Holidays to Switzerland Travel Podcast: Christmas in Switzerland - Cookies and Customs
Podcast Episodes

Episode 60: Christmas in Switzerland – Cookies and Customs

November 30, 2022 Last Updated on December 13, 2022

The lead-up to Christmas really is a special time to be in Switzerland. There’s a little bit of magic in the air when Christmas trees start appearing in town squares and twinkling lights are strung up and the aromas of roasting chestnuts, gingerbread and mulled wine can be savoured at Christmas markets.

We heard a little about Switzerland’s Christmas markets in episode 55 but today I wanted to dive a little deeper and hear about the customs and traditions of Christmas that are so important to the Swiss.  Of course, they include Christmas markets but there’s so much more.

As in many nations, food plays a big role in Christmas celebrations and cookies are a major part of Switzerland’s Christmas cuisine. In fact, there are four main cookies that no Swiss household would be without at Christmas.

To tell us more about Swiss Christmas traditions and cookies, I’ve invited Andie Pilot, a Swiss-Canadian pastry chef and cookbook author back to the podcast.  One of Andie’s books is dedicated to Swiss cookies and of course it has a section on Christmas cookies.

I bought a copy of Andie’s Swiss Cookies book last year and baked a couple of varieties before Christmas – and they were a big hit.

As well as sharing her love of Swiss Christmas cookies with us, Andie is going to give us an insight into how the Swiss prepare for and celebrate Christmas, what they eat for Christmas dinner (you might be surprised!) and how they do on Christmas Day.

[This post may contain compensated links. Please see my disclosure policy for more information.]

As always, to say a big thank you to the team from Switzerland Tourism for sponsoring the podcast.  There’s lots of info about visiting Switzerland at Christmas time on their website myswitzerland.com, so do take a look.

If you are planning a visit to Switzerland at Christmas time – whether it’s to try all the delicious cookies or immerse yourself in the magic of a Christmas market, remember to take your camera.  Because, if you need the perfect shot, you need Switzerland.

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Our Guest

Andie Pilot

Andie Pilot
Andie Pilot

Show Notes

In this episode you’ll learn about:

  • Swiss Christmas traditions and customs
  • How and when the Swiss celebrate Christmas 
  • What can you expect at Switzerland’s Christmas Markets
  • The four main Christmas cookies you’ll find in Switzerland, plus two other delicious varieties
  • Andie’s favourite Swiss Christmas cookie
  • Andie’s Swiss cook books and where to buy them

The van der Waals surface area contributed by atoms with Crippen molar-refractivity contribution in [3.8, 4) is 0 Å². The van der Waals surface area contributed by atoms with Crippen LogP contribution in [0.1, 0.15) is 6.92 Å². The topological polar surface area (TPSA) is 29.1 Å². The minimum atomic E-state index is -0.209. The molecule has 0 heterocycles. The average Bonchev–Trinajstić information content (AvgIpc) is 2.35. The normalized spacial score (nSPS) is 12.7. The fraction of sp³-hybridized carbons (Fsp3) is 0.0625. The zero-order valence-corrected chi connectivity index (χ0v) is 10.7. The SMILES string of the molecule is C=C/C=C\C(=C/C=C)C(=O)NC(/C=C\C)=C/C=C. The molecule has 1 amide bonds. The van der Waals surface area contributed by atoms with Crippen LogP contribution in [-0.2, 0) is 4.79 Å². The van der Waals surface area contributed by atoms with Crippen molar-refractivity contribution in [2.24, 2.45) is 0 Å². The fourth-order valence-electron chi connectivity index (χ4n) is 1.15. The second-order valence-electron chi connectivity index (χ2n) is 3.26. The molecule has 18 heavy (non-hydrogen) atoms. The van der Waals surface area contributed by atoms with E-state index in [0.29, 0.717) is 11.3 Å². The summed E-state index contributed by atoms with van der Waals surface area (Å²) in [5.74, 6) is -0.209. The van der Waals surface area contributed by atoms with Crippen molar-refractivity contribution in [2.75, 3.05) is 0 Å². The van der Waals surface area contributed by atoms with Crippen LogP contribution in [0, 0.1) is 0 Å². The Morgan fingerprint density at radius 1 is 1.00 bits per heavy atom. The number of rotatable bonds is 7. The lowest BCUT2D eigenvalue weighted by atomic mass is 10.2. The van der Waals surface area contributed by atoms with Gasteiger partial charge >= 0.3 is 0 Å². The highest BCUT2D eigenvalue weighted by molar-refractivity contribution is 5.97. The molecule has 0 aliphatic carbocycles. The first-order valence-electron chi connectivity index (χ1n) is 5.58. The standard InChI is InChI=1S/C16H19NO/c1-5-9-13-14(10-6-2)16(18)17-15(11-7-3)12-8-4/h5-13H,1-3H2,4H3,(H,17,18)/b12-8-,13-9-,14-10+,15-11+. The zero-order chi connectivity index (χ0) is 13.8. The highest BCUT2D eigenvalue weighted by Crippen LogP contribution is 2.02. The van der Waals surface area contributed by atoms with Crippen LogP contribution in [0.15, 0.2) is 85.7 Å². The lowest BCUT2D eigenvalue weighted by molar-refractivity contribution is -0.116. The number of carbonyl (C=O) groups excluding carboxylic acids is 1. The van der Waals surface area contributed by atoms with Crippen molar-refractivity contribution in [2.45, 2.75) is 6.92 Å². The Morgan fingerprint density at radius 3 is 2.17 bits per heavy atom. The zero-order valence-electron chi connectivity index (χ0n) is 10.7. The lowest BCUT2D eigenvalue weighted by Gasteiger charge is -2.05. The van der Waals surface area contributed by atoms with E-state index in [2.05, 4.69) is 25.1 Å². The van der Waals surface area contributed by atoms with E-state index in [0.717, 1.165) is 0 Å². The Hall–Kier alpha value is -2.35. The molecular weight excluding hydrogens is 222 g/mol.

Swiss Christmas cookies mentioned in this episode

>> Mailänderli – you’ll find this buttery cookie in almost every bakery and every household at Christmas time. Flavoured with a hint of lemon, they bring back fond childhood memories for many Swiss people.

>> Basler Brunsli – thought to have originated in Basel, these tasty chocolate cookies can be made with a choice of ground nuts. Andie has made them with almonds, hazelnuts, and even walnuts.

>> Zimsterne – shaped like stars, these cinnamon-flavoured cookies are another gluten-free cookie as they are made from ground almonds rather than flour.

Mailänderli
Basler Brunsli bear
Zimsterne

>> Spitzbuben – translated as ‘mischevious boy’, these delicious jam-filled cookies were originally made with cut outs resembling two eyes and a cheeky grin. They are sold all year round in Switzerland but home baked Spitzbuben are especially appreciated at Christmas time.

>> Vanillegipfeli – these crescent-shaped beauties are another buttery cookie. Sprinkled with icing sugar they are too tempting not to eat but they can be a little tricky to make as the dough must be kept very cold.

>> Lebkuchen – traditionally lebkuchen are brought by Samichlaus on 6 December but they are readily available in shops and at Christmas markets before then. This version of gingerbread also contains fragrant spices, and honey instead of molasses.

>> Änisbrötli – these aniseed-flavoured cookies are no ordinary biscuit. Once the dough is prepared and rested, it is pressed into a wooden form with an intricate pattern such as a nativity scene. The form is then removed before the cookie is baked.

Spitzbuben
Vanillegipfeli
Lebkuchen

All images courtesy of Andie Pilot, Helvetic Kitchen.


Useful Resources

You’ll find all Andie’s recipes, including recipes for the cookies discussed in this episode, on her blog Helvetic Kitchen. She’s also on Instagram and Facebook.

It’s possible to visit the workshop of Anise Paradise in Basel and see their incredible range of wooden cookie forms. If you can’t visit personally, they can be ordered online and shipped internationally.h

If you missed Andie’s previous appearances on the podcast, have a listen to Episode 31 where she chatted about Raclette, Fondue and other Swiss foods, and Episode 40 where we discussed Swiss drinks.

If you’d like to know more about some of Switzerland’s most popular Christmas markets, be sure to listen to Episode 34 where we chatted about the Basel, Bern and Montreux Christmas markets.

The following articles might also be helpful:

Andie’s Swiss cook books

Andie’s books can be purchased through the publisher Bergli Books.


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This episode is sponsored by Switzerland Tourism


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